As employers and employees alike shift to new protocols and procedures amidst the COVID-19 global pandemic, the Department of Labor (DOL) reminded employers about their continuing responsibilities.
Tracking Hours for Teleworkers
Last week, the Department of Labor (DOL) Wage and Hour Division issued guidance on tracking teleworking hours for non-exempt employees. The Fair Labor Standards Act (FLSA) requires employers to pay for work “suffered or permitted,” even if not requested or scheduled. Work done without the knowledge of the employer may also be compensable. If an employer “knows or has reason to believe that work is being performed, the time must be counted as hours worked.” In other words, work that is allowed is work that is paid. In order to avoid wage claims (and to stay on budget), the DOL suggests that employers provide a “reasonable (written) reporting procedure for non-scheduled time.” While the guidance does not change employer’s responsibilities, it provides a reminder that remote workers, like those on-site, must be paid for time worked.
FFCRA and Schools Reopening
The DOL has also released new guidance clarifying employee rights under the Families First Coronavirus Response Act (FFCRA) as schools plan to reopen with in-person, remote learning, or a hybrid of the two. The DOL’s position is that a school is effectively “closed” on days when a child is not permitted to attend in-person learning.
Therefore, if a child’s school is operating on a hybrid in-person and distance-learning schedule, employees may take paid leave under the FFCRA only on days when the child is required to engage in remote learning. Similarly, if a child’s school begins its school year under a distance-learning only program, the parent may take FFCRA leave while there are no in-person options. As a reminder, paid leave to care for a child is only available when no other suitable person is available to do so.
Alternatively, paid leave under the FFCRA is not available where the child’s school is open to all students each day, but the parent chooses to have the child participate in a remote learning option. Per the DOL, the school is not “closed” due to COVID-19 reasons if children are permitted to attend.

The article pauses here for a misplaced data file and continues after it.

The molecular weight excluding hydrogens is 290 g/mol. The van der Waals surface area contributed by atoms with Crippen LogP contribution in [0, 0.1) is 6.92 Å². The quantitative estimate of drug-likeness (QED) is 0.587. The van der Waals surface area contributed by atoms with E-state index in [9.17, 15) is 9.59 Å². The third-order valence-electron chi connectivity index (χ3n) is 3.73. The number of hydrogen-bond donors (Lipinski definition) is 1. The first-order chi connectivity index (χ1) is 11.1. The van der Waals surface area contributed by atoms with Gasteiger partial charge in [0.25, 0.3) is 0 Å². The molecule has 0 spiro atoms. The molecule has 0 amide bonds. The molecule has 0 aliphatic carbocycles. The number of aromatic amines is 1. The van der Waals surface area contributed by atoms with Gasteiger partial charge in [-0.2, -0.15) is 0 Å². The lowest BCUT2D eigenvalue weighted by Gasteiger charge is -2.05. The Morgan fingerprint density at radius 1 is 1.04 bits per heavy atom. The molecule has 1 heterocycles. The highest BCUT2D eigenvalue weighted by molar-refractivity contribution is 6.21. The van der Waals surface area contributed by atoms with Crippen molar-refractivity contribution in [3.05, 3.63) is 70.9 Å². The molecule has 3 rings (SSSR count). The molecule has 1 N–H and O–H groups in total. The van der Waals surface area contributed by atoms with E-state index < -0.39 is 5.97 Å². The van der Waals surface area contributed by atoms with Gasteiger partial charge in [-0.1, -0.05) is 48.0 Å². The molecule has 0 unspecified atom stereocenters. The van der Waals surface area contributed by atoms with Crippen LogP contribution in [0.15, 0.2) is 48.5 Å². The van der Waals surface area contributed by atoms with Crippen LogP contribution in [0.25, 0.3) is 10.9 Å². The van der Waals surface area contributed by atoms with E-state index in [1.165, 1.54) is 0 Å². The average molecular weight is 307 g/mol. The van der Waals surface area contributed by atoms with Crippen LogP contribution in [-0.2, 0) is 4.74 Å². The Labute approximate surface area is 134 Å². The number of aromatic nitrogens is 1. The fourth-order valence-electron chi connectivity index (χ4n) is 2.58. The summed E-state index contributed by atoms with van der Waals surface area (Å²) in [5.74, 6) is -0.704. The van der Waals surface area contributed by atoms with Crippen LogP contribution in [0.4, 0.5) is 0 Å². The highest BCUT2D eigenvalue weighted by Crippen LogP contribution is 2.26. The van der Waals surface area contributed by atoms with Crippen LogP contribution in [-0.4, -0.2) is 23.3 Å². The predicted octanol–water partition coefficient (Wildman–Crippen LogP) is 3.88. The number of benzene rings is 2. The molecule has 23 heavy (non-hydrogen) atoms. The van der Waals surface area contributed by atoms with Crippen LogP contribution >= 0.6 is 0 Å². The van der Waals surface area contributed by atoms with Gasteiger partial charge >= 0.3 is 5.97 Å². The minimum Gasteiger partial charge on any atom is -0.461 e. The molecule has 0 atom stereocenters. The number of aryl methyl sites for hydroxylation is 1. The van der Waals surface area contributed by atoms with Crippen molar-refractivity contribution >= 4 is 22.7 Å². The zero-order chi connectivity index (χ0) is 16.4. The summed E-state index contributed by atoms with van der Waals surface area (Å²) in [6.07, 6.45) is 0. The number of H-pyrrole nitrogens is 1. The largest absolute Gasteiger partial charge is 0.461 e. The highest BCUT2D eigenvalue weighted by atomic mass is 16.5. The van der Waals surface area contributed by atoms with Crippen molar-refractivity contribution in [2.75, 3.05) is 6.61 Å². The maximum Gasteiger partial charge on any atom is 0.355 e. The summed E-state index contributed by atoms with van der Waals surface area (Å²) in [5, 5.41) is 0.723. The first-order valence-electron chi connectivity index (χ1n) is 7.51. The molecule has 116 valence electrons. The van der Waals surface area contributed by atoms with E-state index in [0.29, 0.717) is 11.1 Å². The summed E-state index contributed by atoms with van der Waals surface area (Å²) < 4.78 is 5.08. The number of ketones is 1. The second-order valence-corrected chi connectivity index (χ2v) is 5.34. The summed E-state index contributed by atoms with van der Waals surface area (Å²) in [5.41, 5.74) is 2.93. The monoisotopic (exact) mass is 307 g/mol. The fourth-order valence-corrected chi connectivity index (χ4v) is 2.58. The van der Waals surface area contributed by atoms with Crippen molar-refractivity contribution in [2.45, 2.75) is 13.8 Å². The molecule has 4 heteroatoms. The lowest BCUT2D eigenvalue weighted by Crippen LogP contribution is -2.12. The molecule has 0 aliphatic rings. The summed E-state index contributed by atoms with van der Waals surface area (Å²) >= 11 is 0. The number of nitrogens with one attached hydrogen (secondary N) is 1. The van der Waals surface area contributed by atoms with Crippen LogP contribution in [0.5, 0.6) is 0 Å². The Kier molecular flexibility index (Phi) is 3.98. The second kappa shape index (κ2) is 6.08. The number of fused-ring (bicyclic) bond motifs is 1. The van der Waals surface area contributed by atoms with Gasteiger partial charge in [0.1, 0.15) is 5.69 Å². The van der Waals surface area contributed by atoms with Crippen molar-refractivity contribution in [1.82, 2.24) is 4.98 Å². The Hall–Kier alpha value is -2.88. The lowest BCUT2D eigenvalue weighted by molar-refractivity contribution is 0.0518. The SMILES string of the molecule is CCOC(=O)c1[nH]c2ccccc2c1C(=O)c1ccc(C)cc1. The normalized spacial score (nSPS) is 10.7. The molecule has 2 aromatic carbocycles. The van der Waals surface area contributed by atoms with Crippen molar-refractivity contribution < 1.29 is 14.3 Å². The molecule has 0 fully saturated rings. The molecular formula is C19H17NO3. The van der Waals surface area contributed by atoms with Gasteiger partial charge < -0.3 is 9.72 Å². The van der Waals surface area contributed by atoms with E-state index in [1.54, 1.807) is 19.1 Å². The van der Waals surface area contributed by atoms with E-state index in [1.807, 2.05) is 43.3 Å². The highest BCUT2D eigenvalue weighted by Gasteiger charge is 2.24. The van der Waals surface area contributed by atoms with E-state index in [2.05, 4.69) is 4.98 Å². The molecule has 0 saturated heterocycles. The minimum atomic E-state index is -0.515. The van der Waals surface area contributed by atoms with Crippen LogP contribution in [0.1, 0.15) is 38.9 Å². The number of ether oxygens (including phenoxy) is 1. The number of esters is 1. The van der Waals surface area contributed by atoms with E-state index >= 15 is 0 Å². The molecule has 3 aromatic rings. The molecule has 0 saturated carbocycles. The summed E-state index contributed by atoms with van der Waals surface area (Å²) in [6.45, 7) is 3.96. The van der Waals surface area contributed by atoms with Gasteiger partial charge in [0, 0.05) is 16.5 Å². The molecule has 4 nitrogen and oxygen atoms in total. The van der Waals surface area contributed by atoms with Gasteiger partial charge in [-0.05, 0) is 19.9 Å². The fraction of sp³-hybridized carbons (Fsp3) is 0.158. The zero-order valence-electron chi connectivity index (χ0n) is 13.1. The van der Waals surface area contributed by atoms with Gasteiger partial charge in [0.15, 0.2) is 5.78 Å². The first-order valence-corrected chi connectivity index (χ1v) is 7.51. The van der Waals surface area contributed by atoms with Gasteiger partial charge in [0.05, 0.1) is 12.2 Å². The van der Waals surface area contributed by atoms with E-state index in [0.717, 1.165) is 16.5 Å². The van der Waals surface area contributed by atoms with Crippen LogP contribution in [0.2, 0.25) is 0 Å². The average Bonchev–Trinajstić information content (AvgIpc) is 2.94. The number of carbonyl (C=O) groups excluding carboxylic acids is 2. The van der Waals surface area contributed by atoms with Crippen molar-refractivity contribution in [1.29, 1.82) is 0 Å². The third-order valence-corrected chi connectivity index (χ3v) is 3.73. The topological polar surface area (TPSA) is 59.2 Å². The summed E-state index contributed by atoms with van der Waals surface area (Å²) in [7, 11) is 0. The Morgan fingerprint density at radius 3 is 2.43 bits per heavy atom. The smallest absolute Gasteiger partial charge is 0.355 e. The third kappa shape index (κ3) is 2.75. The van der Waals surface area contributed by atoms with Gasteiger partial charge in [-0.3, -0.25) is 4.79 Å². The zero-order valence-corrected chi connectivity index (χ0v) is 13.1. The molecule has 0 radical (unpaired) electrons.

OSHA Audit Report by DOL Shows “Significant” Increase in Complaints
Earlier this month, the DOL’s Office of Inspector General (OIG) released an audit report of the whistleblower complaints to the Occupational Safety and Health Administration (OSHA) during the COVID-19 pandemic. The results show OSHA experienced a “significant” increase in whistleblower complaints, all while OSHA’s Whistleblower Program has fewer full-time employees to manage the influx. Indeed, the number of complaints from February-May 2020 increased 30% over the same timeframe in 2019.
OSHA provides standards and directives for workplaces, some of which apply to COVID-19, including the Personal Protective Equipment (PPE) standards and the General Duty Clause (which requires employers to furnish employees with a workplace “free from recognized hazards that are causing or are likely to cause death or serious physical harm.”) Additionally, there are 28 OSHA-approved state plans that may require different or more stringent requirements. Finally, as the agency stated in its “Guidance on Preparing Workplaces for COVID-19”, employers should take into account CDC guidelines as they evolve. Just as before the pandemic, employers must be mindful of their obligations under OSHA and take a close look at their working environment and the safety needs of employees based on setting, role and risk of exposure.